Genetic Screening

What Is Genetic Screening?

IMAGE Genetic screening is a process used to determine a child's riskof inheriting certain diseases or birth defects from his or herparents. Couples planning to have a baby might be concerned aboutillnesses that have occurred in family members. The besttime to have genetic screening is before a pregnancy,but it can also be done at specific time points during a pregnancy. There are several tests that look for different genetic disorders.

Who Should Have Genetic Screening?

Keep in mind that genetic testing is not done for every pregnancy. Some have an increased risk of having a child with a genetic condition. Here are some common reasons your healthcare provider may recommend genetic screening:
  • Mother or father has family members with inherited disorders
  • Mother is 35 years old or older when you deliver yourbaby
  • Previous child with a hereditary disease orbirth defect
  • Previous stillbirths or several miscarriages
  • Abnormalities in the pregnancy, such as too much or too little serumalpha fetoprotein (AFP)
Conditions that your healthcare provider may screen for include:
  • Down syndrome
  • Cysticfibrosis—Caused by two defective genes, affecting the lungs and pancreas.
  • Tay-Sach's disease—A braindisorder, which is more common in people of Eastern European (Ashkenazi) Jewish descent, that causes early death.
  • Thalassemia—A type of anemia caused by abnormal red blood cells. The condition is more common in people from southeastAsia, China, and Mediterranean countries, such as Greece and Italy.
  • Hemophilia—A blood clotting disorder.
  • Sickle cell anemia—More common in African Americans of sub-Saharan origin, affecting the red blood cells.
  • Any possible genetic defect that may affect your child in the future, such as BRAC mutations that increase the risk of breast and ovarian cancers.

What Should I Know Before Having Genetic Screening?

You should find out about the medical history of your family,including hereditary diseases in your mother's and father'sfamilies. If possible, ask your parents and your partner's parentsabout any abnormalities, disabilities, or intellectual disability in thefamily. Make a record of any of the following personalinformation:
  • Miscarriages
  • Exposure to environmental hazards before or during pregnancy(such as x-rays or other radiation; chemicals used at work, home, or withhobbies)
  • Any prescription or nonprescription drugs you took beforepregnancy or before you knew you were pregnant
  • Any history of alcohol or drug use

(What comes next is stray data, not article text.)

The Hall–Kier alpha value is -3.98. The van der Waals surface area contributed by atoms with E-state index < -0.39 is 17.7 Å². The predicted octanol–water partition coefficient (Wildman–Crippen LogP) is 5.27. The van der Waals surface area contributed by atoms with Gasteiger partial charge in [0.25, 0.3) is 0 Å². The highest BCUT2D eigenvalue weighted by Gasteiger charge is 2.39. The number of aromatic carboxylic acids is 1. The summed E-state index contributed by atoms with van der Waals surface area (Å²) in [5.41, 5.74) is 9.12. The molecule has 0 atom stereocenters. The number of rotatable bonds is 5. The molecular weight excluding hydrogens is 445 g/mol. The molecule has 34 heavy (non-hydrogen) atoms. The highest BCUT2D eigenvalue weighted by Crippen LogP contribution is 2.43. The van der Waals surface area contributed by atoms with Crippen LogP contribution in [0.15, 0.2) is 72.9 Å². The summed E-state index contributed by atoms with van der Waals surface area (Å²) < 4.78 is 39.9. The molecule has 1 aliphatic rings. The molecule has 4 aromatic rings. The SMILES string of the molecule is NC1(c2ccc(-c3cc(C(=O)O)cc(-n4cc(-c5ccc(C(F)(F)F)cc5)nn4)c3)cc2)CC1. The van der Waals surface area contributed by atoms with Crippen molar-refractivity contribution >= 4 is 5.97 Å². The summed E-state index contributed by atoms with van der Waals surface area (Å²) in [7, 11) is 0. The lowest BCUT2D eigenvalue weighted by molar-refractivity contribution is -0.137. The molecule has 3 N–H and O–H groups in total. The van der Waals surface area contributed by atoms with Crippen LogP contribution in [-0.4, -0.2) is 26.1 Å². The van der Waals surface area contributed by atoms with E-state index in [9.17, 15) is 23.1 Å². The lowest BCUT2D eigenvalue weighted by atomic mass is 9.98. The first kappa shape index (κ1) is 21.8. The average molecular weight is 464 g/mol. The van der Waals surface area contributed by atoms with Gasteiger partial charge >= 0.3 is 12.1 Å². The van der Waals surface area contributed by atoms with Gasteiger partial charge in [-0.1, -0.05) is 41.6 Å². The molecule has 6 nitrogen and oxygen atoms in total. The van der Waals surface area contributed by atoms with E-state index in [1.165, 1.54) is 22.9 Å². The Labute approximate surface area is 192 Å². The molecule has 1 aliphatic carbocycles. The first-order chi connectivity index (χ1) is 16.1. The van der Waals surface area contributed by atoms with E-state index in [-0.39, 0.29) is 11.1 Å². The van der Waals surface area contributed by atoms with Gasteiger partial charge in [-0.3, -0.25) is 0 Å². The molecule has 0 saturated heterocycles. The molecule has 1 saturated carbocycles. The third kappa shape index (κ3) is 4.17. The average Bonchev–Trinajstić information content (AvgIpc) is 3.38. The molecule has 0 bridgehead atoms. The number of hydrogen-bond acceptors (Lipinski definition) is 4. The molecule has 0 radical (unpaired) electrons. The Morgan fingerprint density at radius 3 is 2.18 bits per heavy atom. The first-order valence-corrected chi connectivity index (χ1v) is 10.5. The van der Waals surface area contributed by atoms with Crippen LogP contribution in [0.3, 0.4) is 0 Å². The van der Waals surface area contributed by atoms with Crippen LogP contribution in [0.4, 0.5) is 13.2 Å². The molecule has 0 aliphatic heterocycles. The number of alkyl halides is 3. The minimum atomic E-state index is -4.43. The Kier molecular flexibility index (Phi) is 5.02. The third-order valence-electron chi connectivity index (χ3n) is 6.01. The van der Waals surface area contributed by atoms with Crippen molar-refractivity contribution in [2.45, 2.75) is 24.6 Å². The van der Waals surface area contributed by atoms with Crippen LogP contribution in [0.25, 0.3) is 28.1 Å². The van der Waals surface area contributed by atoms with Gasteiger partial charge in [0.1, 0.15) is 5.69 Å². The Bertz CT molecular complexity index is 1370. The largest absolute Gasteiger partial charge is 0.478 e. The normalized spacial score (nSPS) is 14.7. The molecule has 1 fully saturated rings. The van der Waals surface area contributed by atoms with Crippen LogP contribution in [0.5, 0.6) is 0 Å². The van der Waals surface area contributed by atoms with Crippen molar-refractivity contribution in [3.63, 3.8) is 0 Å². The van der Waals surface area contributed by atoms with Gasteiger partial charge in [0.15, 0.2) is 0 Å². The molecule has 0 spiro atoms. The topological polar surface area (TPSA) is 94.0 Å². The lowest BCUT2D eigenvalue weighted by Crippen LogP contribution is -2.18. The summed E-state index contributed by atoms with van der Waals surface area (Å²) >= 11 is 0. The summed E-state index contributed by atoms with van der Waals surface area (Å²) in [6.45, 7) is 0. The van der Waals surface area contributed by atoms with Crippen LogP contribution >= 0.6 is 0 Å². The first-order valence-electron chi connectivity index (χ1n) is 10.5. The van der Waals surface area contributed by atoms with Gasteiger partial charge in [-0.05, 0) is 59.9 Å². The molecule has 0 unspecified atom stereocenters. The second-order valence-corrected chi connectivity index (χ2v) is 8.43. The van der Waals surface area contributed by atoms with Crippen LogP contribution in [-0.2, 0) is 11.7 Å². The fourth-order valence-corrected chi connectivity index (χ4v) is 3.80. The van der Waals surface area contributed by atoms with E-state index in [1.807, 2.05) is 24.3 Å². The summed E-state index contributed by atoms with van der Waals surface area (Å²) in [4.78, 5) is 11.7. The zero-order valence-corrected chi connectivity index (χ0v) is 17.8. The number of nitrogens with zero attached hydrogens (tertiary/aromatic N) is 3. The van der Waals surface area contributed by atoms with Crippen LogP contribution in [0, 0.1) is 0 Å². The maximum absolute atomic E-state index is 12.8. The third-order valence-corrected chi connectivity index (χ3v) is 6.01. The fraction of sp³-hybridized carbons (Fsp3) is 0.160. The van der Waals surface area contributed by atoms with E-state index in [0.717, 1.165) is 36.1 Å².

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What Takes Place During the Genetic Screening Process?

During the genetic screening process, your healthcare providerwill ask you and your partner for a detailed family history ofdiseases, disorders, and birth defects. You may be given bloodtests. If you are already pregnant, you might be given tests toexamine the chromosomes and condition of the fetus. Examples ofgenetic screening tests given during pregnancy include:
  • Blood tests to check the levels of alpha fetoprotein, with possible follow-up tests to lookfor neural tube defects
  • Ultrasound scans to check for birth defects of the brain,heart, spine, arms, legs, and other organs
  • Chorionic villus sampling (CVS) to check for chromosomalabnormalities
  • Amniocentesis to check for chromosomal abnormalities
After the screening and tests, your healthcare provider willdiscuss the results with you and make recommendations about anytreatment that may be beneficial. Treatment is a personal choicethat is left entirely up to you. Your healthcare provider shouldprovide you with lots of information about treatment options sothat you can make informed choices.

RESOURCES

American Congress of Obstetricians and Gynecologists
http://www.acog.org

Office on Women's Health
http://www.womenshealth.gov

CANADIAN RESOURCES

Society of Obstetricians and Gynaecologists of Canada
http://sogc.org

Women's Health Matters
http://www.womenshealthmatters.ca

References

Genetic counseling. American Pregnancy Association website. Available at: http://americanpregnancy.org/getting-pregnant/genetic-counseling. Updated March 2011. Accessed December 9, 2014.

Routine prenatal care. EBSCO DynaMed website. Available at: http://www.ebscohost.com/dynamed. Updated December 4, 2014. Accessed December 9, 2014.

Routine tests in pregnancy. American Congress of Obstetricians and Gynecologists website. Available at: http://www.acog.org/~/media/For%20Patients/faq133.pdf?dmc=1&ts=20121217T1134335563. Accessed December 9, 2014.

Screening for birth defects. American Congress of Obstetricians and Gynecologists website. Available at: http://www.acog.org/~/media/For%20Patients/faq165.pdf?dmc=1&ts=20121217T1134388121. Accessed December 9, 2014.

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